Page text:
Over the years we had various posts on bit rot, the problem that digitally stored images become unaccessible after just a few years because the system that can decode them is no longer available. Essentially, this might be an ethical problem we cannot solve with technology.
Recently, steganography has been proposed as a possible solution for digital image archiving, so today we revisit the origins of this approach.
To avoid unnecessary excitement, lets us just reveal from the beginning that it cannot do anything about bit rot in image archives, because it requires a system to decode. Sure, you might interject we can always implement a decoder, but as we saw with PhotoCD, unless there is a commercial product in the form of an operating system feature, this statement is useless in practice. For example, we can read punched cards by simply scanning them, but I doubt that you would pursue this route if you still had a stack of cards in your basement.
In the early days of digital color printing, the Feds were the early adopters of technology, so we always had their requirements in mind. One requirement relating to copiers and telecopiers (digital facsimile machines) was to be able to subject a document to seven copy generations without degrading its readability.
At the time this lead to religious wars of colorimetric reproduction versus preferred color reproduction, with the idea that colorimetric systems stood a better chance in surviving seven generations, while preferred color reproduction (e.g., saturation boost and contrast enhancement) would make more money because most customers make just one generation and a better looking copy begets more business.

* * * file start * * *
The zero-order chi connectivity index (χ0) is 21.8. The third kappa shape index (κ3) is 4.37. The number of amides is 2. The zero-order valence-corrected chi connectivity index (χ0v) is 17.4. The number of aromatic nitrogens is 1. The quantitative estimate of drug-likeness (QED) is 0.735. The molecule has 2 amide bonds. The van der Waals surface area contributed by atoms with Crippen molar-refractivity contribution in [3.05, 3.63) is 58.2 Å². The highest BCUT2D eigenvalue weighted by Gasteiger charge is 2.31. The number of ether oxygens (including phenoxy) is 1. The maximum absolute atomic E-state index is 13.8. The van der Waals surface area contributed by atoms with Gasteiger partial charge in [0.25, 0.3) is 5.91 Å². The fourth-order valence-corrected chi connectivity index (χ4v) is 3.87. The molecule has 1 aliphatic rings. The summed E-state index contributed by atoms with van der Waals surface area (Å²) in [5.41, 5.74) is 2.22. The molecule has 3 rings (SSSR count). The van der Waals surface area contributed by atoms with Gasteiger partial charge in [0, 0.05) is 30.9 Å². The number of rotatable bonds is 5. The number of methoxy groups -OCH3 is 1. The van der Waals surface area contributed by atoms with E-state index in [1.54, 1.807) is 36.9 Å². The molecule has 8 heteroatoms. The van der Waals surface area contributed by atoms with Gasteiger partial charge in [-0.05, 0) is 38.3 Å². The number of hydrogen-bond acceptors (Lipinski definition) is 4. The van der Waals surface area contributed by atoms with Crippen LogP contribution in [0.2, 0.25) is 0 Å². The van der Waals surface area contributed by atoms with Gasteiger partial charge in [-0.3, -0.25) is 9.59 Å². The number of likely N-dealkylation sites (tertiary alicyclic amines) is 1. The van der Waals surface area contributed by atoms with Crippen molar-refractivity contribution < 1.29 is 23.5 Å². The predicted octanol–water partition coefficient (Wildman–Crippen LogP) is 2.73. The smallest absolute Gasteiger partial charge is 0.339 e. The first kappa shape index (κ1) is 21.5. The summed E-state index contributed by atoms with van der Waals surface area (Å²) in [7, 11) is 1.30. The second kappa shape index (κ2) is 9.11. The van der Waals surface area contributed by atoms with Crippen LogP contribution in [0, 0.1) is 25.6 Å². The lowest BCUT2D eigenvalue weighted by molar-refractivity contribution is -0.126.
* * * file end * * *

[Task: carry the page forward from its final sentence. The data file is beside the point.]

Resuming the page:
The main digital color print technologies at the time comprised liquid and dry xerography, acoustic inkjet, thermal transfer, and dye diffusion thermal transfer (D2T2). In industrial research labs we cared mostly about dry xerography, because that is where the biggest profits were.
At that time we were fighting with the triboelectric effect, so halftoning with dispersed dots like dithering, or error diffusion, did not work well and be had to use clustered dot halftoning. We were achieving the best results with Tom Holladay's rotated dots. They were ellipses at a 45º angle, which were robust for the triboelectric effect and prevented the human visual system from connecting the dots into unsightly patterns.
Research is about synergies and serendipity, so at this point I need to digress.
At that time (late 80s) PARC had a big cross-lab project called System 33. It played a big role in Xerox renaming itself the document company and had a big effect on society by introducing concepts like Mark Weiser's ubiquitous computing, document management, etc. The basic idea was to take all possible technologies currently in the research stage and connect them together in one big bet.
One of these concepts was Smart Paper (not to be confused with the SmartPaper that then became Gyricon). Every document would have a cover page that could act as a banner page for print and a cover page for fax. This page would also have a barcode universally identifying the document. On one side this provided a solution for the copy generation problem, because a copier could reprint the original document referenced in the barcode instead of the document on the platen (annotation could be lifted from the paper document and overprinted onto the original document).
On the other side, having a cover page on every document is ugly and a barcode is even uglier. Although all this is done by document delivery services, you do not want this on all your office documents.